NOVEMBER IS THE perfect time to spend a few minutes preparing the vegetable garden for next spring. And one of the most important, but often overlooked, aspects of soil care is pH management.

Although it might sound complicated, monitoring and adjusting your pH is one of the least-expensive, easiest and most impactful ways to improve plant health and crop productivity.

What is pH?

It’s a measurement that indicates the acidity or basicity of a solution; it’s expressed on a scale from 0 to 14, where lower numbers indicate an acidic substance, and higher numbers indicate a basic substance. A pH of 3 is very acidic, and a pH of 12 is very basic.

More scientifically, pH is a measure of the amount of free hydrogen and free hydroxyl ions in water. Water that has more free hydrogen ions is acidic, whereas water that has more free hydroxyl ions is basic. Distilled water, without hydrogen or hydroxyl ions, has a neutral pH of 7.

The pH scale is logarithmic. This means that each number represents a tenfold change in the acidity or basicity of the solution. For example, water with a pH of 5 is 10 times more acidic than water with a pH of 6.

Soil pH changes when minerals become dissolved in water. The pH of soil is largely dependent on the makeup of parent soil in your yard or the soil mix that you purchased for your beds.


However, it is also largely impacted by the pH of rainwater. Rainwater is nearly always acidic, because it has naturally occurring minerals dissolved in it. A normal pH for rainfall is 5 or 6.

Why does soil pH matter?

The pH of your soil affects the availability of nutrients to your plants. Even if you add compost and fertilizer, if your pH is too high or too low, your plants might not be able to absorb and use the nutrients you provided.

Nutrients become more available or less available according to the soil’s pH level. The availability range of each nutrient is slightly different, but most essential plant nutrients are maximally available to vegetable crops at a slightly acidic pH, between 6.0 and 6.9.

As an example, an iron deficiency in a crop is indicated by yellowing between the veins of its leaves. However, this condition might not be a result of a lack of iron in the soil, but from soil that is too basic for the crop to effectively absorb the iron that is present.

Alternatively, elements in the soil can become toxically available in very high or very low pH ranges. For example, an extremely acidic pH can make manganese available at levels that are damaging to your crops, or even allow plants to absorb aluminum from the soil.

How do you test soil pH?

Fortunately, testing your pH is pretty simple. You have three basic options: a pH testing kit that uses litmus paper or an electronic pH tester, or you can send a soil sample into a lab.


For the average home gardener, I usually recommend a litmus paper kit and sending a soil sample to a lab. Electronic testers are also great, but in order to get one that is really accurate, you might have to spend quite a bit of money. A soil-testing lab will provide a very accurate reading, and a litmus paper kit can be used for readings between soil tests.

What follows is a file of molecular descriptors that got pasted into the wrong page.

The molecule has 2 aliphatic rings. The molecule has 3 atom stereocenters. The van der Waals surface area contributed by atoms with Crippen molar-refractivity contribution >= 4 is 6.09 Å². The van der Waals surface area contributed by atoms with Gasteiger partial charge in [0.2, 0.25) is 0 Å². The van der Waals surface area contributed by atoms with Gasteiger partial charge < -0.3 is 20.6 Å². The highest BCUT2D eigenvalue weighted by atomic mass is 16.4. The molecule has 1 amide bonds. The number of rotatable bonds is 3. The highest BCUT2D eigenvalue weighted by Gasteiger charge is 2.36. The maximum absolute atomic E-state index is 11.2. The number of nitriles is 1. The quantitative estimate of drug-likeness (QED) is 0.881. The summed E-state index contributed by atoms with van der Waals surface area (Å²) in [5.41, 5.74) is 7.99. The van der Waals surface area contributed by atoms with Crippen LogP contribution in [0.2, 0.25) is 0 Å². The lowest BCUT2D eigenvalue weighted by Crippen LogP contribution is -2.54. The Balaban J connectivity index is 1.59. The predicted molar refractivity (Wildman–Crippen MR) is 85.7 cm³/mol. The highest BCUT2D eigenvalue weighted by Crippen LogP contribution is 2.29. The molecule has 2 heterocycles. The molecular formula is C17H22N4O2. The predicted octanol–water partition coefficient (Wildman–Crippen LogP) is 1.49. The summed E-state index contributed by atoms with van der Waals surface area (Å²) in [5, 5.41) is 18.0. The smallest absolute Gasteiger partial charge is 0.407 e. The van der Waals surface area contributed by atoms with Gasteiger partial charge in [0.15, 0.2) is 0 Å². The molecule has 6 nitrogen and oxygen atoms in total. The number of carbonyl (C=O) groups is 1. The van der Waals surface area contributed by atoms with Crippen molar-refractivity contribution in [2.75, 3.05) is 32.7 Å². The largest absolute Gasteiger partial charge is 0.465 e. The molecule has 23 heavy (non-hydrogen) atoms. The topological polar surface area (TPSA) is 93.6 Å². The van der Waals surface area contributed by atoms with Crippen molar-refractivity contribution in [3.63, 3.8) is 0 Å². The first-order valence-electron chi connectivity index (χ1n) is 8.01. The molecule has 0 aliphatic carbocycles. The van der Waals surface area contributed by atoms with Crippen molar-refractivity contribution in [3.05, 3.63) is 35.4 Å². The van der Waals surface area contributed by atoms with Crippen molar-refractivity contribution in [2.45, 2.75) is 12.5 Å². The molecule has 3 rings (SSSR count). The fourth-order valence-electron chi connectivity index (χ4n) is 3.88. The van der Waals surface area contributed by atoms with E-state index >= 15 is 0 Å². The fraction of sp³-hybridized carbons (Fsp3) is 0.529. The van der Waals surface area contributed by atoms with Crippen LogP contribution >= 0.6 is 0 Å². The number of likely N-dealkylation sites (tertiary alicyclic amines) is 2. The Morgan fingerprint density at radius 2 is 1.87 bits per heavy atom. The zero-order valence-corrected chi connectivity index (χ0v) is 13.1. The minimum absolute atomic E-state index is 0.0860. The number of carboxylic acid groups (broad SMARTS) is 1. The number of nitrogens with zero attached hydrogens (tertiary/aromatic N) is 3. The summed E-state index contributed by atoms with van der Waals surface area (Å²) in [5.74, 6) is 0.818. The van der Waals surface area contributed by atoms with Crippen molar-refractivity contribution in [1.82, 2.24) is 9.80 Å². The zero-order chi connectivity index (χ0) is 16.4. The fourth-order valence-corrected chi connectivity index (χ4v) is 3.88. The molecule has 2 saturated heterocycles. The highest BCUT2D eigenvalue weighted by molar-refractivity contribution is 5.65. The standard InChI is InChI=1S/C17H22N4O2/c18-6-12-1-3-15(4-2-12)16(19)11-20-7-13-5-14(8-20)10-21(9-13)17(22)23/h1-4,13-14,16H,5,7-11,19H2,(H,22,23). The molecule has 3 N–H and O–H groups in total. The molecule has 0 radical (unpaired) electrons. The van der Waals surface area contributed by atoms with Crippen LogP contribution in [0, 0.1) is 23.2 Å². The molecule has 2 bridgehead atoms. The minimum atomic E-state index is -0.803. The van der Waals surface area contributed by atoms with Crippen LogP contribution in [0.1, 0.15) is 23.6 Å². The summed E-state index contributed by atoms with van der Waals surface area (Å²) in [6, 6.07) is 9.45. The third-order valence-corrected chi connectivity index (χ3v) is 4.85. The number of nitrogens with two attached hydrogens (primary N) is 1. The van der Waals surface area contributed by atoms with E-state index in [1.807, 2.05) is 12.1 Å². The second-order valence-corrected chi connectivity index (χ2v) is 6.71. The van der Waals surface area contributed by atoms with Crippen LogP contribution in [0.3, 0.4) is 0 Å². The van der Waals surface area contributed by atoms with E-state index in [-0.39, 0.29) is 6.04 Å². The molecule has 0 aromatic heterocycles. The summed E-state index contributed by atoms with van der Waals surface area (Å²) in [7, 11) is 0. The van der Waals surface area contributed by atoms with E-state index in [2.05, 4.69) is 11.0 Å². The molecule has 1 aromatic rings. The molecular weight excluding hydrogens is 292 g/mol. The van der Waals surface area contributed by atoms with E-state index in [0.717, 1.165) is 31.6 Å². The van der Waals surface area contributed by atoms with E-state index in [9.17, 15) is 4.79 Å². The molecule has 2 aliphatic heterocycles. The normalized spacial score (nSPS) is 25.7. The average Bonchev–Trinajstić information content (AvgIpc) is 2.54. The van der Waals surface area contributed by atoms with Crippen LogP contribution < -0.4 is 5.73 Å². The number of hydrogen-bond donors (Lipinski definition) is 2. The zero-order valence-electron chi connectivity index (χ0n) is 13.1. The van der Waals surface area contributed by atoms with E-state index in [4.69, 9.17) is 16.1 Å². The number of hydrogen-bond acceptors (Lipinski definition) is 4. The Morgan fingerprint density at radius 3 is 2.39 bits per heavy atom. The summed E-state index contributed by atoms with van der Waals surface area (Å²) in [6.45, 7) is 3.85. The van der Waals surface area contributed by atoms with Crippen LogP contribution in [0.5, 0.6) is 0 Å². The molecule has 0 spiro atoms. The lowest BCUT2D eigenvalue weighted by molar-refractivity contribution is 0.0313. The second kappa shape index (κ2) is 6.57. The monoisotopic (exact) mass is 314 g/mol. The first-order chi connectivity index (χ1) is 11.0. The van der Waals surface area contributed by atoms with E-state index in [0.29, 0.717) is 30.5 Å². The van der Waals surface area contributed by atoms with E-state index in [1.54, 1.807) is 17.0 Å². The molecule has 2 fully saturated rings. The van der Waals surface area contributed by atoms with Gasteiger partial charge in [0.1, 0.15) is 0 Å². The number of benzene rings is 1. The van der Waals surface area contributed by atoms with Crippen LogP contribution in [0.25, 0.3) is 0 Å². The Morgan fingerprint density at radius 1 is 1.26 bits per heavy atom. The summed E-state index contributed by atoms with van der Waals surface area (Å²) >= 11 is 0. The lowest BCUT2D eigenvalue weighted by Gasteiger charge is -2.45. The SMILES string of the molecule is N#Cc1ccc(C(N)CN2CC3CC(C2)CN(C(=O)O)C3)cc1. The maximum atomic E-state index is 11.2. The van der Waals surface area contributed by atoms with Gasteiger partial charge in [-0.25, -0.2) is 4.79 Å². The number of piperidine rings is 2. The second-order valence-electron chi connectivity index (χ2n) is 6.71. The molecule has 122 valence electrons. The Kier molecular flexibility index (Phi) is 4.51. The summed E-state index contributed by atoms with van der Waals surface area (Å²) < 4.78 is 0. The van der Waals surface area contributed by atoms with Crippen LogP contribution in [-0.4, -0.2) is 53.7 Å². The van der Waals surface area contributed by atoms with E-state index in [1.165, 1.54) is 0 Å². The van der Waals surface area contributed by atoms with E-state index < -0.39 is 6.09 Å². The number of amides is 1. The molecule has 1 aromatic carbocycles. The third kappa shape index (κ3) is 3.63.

The cool thing about a soil test from a lab is that you also get a lot of other useful information. A good soil lab will not only tell you the pH; it also will give specific recommendations about what to add to your soil to adjust the pH into the proper range.

Once you get your results, you’ll add lime (to raise pH) or elemental sulfur (to lower pH). Keep in mind that these additions will not change your soil overnight. Typically, it takes three to four months for the amendment to take effect.

This is why the end of the season, like November, is a great time to adjust your pH. With a fall application, your soil should be at the right level by the beginning of next season.

Liming your soil

In most yards, soil pH is acidic, and lime is the most common amendment to help make it more basic. Lime is “basically” what it sounds like: pulverized limestone rock, also known as calcium carbonate.

There are two main types of lime available: calcitic and dolomitic. Calcitic lime is straight calcium carbonate; dolomitic lime also has magnesium carbonate mixed in. The advantage of dolomitic lime is that it also provides magnesium and calcium to your soil, both essential plant nutrients. However, too much dolomitic lime can throw your calcium-magnesium balance out of whack, which can lead to all sorts of plant health issues.

A good soil-test result will tell you which one to use. When in doubt, choose calcitic lime, because there are fewer risks from overapplication.

If your soil happens to be basic, you can add elemental sulfur, an organic amendment, to make the soil more acidic.

The lazy approach

(Please note that I don’t officially condone this approach, but I have seen it performed with good results.)

If you aren’t planning to take a soil test, it’s usually safe in our region to add calcitic lime to your vegetable garden beds once per year. Just pick up a few bags of lime, and spread it on top of the beds.

Any product should have a recommended application rate listed in pounds or cups to apply per square foot. A typical application might be 1 pound per 25 square feet; 1 pound of lime is approximately 2 cups.

As a very rough benchmark, a standard lime application might be 3 to 4 cups per 4-by-8-foot raised bed. For reference, a 32-ounce yogurt container holds 4 cups, so applying a yogurt cup of lime to each of your raised beds would be a common yearly procedure.

Of course, the best practice is to check your soil pH at least once a year, and add amendments as needed. I think you’ll be amazed at what a little bit of lime can do.